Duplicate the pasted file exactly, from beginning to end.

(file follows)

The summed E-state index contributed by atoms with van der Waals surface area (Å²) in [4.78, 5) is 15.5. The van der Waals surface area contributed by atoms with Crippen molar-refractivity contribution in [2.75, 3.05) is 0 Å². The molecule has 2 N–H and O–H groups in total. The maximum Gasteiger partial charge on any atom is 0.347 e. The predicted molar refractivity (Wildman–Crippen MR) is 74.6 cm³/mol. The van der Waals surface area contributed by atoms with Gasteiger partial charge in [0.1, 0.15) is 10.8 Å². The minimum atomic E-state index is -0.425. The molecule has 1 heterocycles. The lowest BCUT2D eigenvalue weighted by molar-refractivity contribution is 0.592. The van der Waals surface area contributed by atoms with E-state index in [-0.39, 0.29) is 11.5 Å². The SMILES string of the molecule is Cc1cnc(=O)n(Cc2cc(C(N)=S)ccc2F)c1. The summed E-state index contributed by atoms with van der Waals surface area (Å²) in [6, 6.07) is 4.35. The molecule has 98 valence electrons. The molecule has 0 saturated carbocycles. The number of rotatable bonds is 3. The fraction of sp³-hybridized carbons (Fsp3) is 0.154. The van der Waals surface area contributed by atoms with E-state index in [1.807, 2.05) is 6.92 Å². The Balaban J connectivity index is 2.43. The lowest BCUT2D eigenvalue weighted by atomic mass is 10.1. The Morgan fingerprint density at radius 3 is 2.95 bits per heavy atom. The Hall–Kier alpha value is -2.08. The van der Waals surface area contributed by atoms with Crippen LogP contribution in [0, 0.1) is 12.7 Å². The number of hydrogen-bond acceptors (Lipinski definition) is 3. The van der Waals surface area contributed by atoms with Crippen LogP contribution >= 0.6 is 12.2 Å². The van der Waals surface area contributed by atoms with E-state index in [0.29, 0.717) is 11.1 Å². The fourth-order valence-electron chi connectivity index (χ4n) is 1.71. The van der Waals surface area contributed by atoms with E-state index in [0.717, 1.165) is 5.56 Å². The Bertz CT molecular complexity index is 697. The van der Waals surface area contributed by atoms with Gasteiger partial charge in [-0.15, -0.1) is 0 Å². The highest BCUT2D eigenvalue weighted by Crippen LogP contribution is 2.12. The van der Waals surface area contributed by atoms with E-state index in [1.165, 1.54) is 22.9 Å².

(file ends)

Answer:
The summed E-state index contributed by atoms with van der Waals surface area (Å²) in [4.78, 5) is 15.5. The van der Waals surface area contributed by atoms with Crippen molar-refractivity contribution in [2.75, 3.05) is 0 Å². The molecule has 2 N–H and O–H groups in total. The maximum Gasteiger partial charge on any atom is 0.347 e. The predicted molar refractivity (Wildman–Crippen MR) is 74.6 cm³/mol. The van der Waals surface area contributed by atoms with Gasteiger partial charge in [0.1, 0.15) is 10.8 Å². The minimum atomic E-state index is -0.425. The molecule has 1 heterocycles. The lowest BCUT2D eigenvalue weighted by molar-refractivity contribution is 0.592. The van der Waals surface area contributed by atoms with E-state index in [-0.39, 0.29) is 11.5 Å². The SMILES string of the molecule is Cc1cnc(=O)n(Cc2cc(C(N)=S)ccc2F)c1. The summed E-state index contributed by atoms with van der Waals surface area (Å²) in [6, 6.07) is 4.35. The molecule has 98 valence electrons. The molecule has 0 saturated carbocycles. The number of rotatable bonds is 3. The fraction of sp³-hybridized carbons (Fsp3) is 0.154. The van der Waals surface area contributed by atoms with E-state index in [1.807, 2.05) is 6.92 Å². The Balaban J connectivity index is 2.43. The lowest BCUT2D eigenvalue weighted by atomic mass is 10.1. The Morgan fingerprint density at radius 3 is 2.95 bits per heavy atom. The Hall–Kier alpha value is -2.08. The van der Waals surface area contributed by atoms with Crippen LogP contribution in [0, 0.1) is 12.7 Å². The number of hydrogen-bond acceptors (Lipinski definition) is 3. The van der Waals surface area contributed by atoms with Crippen LogP contribution >= 0.6 is 12.2 Å². The van der Waals surface area contributed by atoms with E-state index in [0.29, 0.717) is 11.1 Å². The fourth-order valence-electron chi connectivity index (χ4n) is 1.71. The van der Waals surface area contributed by atoms with E-state index in [0.717, 1.165) is 5.56 Å². The Bertz CT molecular complexity index is 697. The van der Waals surface area contributed by atoms with Gasteiger partial charge in [-0.15, -0.1) is 0 Å². The highest BCUT2D eigenvalue weighted by Crippen LogP contribution is 2.12. The van der Waals surface area contributed by atoms with E-state index in [1.165, 1.54) is 22.9 Å².